Friday, January 22, 2021

Three types of gluten intolerance

Gluten intolerance is an umbrella term integrating three major types of gluten-related disorders: autoimmune celiac disease (CD), allergy to wheat and non-celiac gluten sensitivity (NCGS).

Gluten is a mixture of seed storage proteins found in grains such as wheat, rye, barley and oat. Gluten proteins appear to be prolamins due to the significant amount of glutamine and proline amino acid residues present in their primary structure.

Celiac disease is an autoimmune enteropathy caused by genetic and environmental factors, with an estimated worldwide prevalence of about 1%. Celiac disease has been known for more than 2,000 years and it was already in the middle of the 20th century that its relationship with gluten intake was established.

The disease triggered by the ingestion of gluten and related prolamins in genetically susceptible individuals and characterized by a variable combination of clinical manifestations, specific antibodies, HLA DQ2 and DQ8 haplotypes and enteropathy.

Allergy to wheat is represented by a food IgE-mediated allergy, which is most frequently based on the sensitization to wheat protein allergens. It has been shown that wheat ω5-gliadin is the main allergen of gluten, inducing wheat-dependent exercise-induced anaphylaxis.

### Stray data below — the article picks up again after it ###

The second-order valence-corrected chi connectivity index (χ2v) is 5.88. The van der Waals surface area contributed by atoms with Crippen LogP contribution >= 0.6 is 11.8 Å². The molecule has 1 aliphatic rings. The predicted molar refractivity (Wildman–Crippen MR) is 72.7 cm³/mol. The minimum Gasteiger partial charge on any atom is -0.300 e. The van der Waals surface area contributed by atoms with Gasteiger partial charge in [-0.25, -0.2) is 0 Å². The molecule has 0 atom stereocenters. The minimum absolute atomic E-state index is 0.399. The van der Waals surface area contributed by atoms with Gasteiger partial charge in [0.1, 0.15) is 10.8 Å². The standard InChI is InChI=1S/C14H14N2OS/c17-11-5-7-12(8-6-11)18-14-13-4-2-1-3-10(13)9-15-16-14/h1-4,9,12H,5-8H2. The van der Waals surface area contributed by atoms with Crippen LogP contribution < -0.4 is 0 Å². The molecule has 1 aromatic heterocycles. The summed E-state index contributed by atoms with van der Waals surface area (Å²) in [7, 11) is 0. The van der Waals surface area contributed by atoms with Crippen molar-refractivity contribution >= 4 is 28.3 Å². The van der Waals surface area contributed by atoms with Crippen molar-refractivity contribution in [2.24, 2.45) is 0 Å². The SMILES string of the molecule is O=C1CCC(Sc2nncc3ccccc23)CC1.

Allergy to wheat is characterized by the presence of digestive, respiratory and/or cutaneous symptoms, triggered by exposure to wheat through mucous (digestive or respiratory) or skin. 
One more gluten-related disorder has been proposed— Non-celiac gluten sensitivity NCGS—and its pathogenesis is still not clear. Gluten ataxia (GA) is one of a number of different neurological manifestations attributed to celiac disease, but there is also suggestion that it is related to NCGS.

Non-celiac gluten sensitivity (NCGS), also referred to as non-celiac wheat sensitivity (NCWS), is a clinical syndrome characterized by both intestinal and extra-intestinal symptoms responsive to the withdrawal of gluten containing food from the diet.

Several epidemiologic studies have suggested that Non-celiac gluten sensitivity NCGS may affect a variable range (from 0.5% to 13%) of the Western population. Currently, NCGS is a syndrome characterized by intestinal and extraintestinal symptoms related to the ingestion of gluten-containing food, in subjects in whom either celiac disease or wheat allergy previously has been ruled out.
Three types of gluten intolerance

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